Friday, November 6, 2015

Learning Blog 6: Stuffing, Lofts, and Chopsticks

I loved our reading for this week, and how it applied to what I've learned in sewing.  We've read about cognitive apprenticeships.  Unlike normal apprenticeships where just a skill or trade is learned, a cognitive apprenticeship implies that in new-comer and old-timer relationship, the new-comer actually develops cognitively and integrates new knowledge into their being while they are in the process of becoming an old-timer.  And any of those apprenticeships occur within communities of people who are working within similar trades.  I loved remembering two room-mates I had in the same apartment, both of whom were excellent sewers.  One is a very detailed, precise, and orderly seamstress who would wear dresses we thought she had bought at the store.  The other was just as talented, would whip up her own patterns or not follow one at all, and made sewing seem much more whimsical.  It makes sense to me that even within communities of practice, old-timers will differ in their views and micro-culture, and that those will rub off on the new-timer.  

I've seen examples of this while researching online.  In forums or on product reviews, there are people who talk about making up sewing crafts as they go, or those (like me), who spend a ton of time reviewing product after product, or blog after blog, trying to find the exact match for the question they have.  In my case, learning about batting.  Did you know that stuff between your blanket has a vocabulary all of its own?  Like loft.  I thought a loft was in the top of a building.  But apparently it also means how thick batting is, and this affects the look of a finished product.  Batting also varies in density, grain, stiffness or softness, and material.  Apparently cotton breathes so that it is cool in summer and warm in winter, polyester doesn't breathe, and wool can have inconsistent loft.  I didn't realize I would have so many options choosing innards for a baby's blanket.  But I'm finally settling on polyester, which wont shrink like cotton would after washing.  I figure if babies puke as often as Facebook moms say they do, those blankets need to be the most resilient they can be.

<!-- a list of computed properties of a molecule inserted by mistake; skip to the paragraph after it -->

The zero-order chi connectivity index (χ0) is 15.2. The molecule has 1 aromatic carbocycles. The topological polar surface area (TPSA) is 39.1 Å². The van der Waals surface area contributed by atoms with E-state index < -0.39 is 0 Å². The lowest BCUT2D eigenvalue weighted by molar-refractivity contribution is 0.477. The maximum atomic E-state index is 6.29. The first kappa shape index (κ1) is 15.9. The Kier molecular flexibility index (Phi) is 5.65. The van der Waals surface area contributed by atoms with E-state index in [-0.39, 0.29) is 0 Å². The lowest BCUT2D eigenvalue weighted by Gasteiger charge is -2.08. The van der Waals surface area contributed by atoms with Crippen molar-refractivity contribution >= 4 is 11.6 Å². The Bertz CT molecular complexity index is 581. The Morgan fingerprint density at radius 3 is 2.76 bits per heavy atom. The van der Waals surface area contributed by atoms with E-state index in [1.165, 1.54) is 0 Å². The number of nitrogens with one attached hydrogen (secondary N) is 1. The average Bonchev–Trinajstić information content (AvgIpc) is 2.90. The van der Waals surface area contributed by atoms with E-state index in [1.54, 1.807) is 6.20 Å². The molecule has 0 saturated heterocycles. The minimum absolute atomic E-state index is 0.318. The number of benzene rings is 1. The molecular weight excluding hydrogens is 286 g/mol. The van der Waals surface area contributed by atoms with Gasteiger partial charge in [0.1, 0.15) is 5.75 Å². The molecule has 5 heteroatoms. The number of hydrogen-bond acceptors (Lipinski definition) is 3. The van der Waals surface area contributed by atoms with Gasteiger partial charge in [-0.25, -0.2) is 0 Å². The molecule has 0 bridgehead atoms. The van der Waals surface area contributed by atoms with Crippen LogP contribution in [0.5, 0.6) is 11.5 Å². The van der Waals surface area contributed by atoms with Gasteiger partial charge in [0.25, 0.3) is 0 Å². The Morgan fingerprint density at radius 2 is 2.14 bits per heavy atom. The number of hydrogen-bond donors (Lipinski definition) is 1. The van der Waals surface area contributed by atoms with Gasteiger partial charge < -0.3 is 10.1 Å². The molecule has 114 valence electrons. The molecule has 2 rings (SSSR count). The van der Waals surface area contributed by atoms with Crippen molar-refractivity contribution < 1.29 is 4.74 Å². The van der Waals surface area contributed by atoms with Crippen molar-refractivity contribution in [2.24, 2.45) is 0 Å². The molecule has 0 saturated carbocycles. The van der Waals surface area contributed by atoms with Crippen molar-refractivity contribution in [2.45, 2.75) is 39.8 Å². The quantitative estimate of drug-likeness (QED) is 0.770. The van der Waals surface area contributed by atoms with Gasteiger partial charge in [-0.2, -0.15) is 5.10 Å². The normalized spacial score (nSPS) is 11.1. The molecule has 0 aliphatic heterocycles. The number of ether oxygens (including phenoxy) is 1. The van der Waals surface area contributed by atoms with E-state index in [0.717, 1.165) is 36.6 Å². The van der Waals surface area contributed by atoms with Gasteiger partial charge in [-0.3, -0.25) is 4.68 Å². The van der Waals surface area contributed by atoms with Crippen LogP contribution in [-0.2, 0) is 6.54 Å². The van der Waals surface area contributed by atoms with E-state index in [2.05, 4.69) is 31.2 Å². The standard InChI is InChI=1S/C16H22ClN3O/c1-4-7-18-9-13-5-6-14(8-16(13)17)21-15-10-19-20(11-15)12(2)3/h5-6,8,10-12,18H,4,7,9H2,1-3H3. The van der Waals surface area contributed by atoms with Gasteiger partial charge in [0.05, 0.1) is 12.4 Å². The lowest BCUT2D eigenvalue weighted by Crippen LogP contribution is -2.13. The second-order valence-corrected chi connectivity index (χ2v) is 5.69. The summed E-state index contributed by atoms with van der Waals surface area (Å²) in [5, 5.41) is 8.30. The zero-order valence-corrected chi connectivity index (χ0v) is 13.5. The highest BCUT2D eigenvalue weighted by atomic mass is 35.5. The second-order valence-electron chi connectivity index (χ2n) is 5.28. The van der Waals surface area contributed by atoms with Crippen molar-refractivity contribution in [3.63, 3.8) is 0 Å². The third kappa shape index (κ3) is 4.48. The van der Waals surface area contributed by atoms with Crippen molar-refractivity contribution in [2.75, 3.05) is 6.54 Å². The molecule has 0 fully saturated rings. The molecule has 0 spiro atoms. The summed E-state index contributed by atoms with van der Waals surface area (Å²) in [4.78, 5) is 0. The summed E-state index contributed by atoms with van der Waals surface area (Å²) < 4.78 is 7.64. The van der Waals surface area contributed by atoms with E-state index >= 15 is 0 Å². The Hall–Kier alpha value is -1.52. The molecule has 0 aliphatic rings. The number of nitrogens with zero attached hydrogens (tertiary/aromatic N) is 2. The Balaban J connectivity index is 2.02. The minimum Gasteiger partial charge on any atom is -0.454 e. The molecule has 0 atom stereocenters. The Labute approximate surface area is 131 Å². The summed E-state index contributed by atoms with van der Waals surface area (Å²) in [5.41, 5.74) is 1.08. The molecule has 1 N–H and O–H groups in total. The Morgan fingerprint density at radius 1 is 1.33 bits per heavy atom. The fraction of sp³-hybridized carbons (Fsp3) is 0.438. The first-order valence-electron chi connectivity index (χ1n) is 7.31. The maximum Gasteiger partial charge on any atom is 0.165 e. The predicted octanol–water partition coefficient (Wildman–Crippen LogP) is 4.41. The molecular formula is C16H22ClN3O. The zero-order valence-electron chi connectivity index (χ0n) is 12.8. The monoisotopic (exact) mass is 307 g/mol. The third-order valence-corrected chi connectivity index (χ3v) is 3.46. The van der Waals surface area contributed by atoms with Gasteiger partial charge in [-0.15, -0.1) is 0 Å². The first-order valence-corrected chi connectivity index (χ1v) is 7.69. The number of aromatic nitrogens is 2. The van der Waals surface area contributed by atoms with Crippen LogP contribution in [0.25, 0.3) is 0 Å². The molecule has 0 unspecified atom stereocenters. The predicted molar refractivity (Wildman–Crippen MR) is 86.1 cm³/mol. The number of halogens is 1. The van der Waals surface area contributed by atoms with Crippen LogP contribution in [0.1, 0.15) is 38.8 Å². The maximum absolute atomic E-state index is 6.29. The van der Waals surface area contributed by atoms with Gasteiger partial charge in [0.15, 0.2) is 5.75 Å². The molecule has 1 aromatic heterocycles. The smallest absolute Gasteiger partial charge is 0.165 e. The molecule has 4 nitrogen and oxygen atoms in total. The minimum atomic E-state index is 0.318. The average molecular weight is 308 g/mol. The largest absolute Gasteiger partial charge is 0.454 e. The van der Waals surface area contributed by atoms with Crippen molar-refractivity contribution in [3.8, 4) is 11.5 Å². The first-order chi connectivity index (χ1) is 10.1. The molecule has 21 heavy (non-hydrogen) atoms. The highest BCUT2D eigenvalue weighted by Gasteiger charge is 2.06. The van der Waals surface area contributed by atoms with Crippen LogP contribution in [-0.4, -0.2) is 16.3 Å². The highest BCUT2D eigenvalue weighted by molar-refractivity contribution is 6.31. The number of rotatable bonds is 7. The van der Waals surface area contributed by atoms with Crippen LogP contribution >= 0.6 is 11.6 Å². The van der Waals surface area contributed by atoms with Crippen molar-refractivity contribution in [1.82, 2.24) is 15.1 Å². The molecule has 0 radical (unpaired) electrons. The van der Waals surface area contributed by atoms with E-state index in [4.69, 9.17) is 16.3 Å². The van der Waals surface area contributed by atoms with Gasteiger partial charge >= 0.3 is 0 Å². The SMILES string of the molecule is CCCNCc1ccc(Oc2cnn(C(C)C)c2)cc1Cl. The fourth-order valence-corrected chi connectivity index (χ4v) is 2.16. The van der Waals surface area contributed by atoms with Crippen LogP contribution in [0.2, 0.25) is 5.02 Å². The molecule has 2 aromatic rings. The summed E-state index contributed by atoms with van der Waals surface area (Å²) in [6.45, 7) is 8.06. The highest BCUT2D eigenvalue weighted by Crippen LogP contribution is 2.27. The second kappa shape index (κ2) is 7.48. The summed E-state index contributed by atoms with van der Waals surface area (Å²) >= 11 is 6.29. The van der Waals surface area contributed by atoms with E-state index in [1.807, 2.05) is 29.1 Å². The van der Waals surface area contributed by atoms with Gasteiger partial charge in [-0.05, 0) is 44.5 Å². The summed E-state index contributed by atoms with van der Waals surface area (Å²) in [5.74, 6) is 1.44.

I've also started stuffing my soul-less critters that I put together last week.  I'd heard it was better to leave as small an opening as possible for turning the fabric in and out to minimize the needed hand-stitching.  I did not factor in that stuffing a cow is a lot easier when more than just her foot is open.  The batting I bought came with a "free stuffer", which is nothing more than a non-food grade chopstick.  And it seemed somewhat useless... my fingers worked better.  But maybe it would work better on a "higher loft dense batting" than the lightweight cloud I'm using.

On a stuffing note... does stuffing shrink over time?  I like having my little sheep be only partially stuffed.  It looks a lot more home-y.  But I dont know if it's better to stuff-until-it-nearly-pops in case stuffing compresses over time.  The mouse certainly looks better stuffed to a brim...  Any personal opinions on your end, "Old Timers"?    ;)

No comments:

Post a Comment

Hello! :) Please comment on my blog. :) Remember this blog is my online home, and as such, please treat me and my guests with respect.

Any visitors who are noncompliant with this request will be thrown into the compost heap... ;)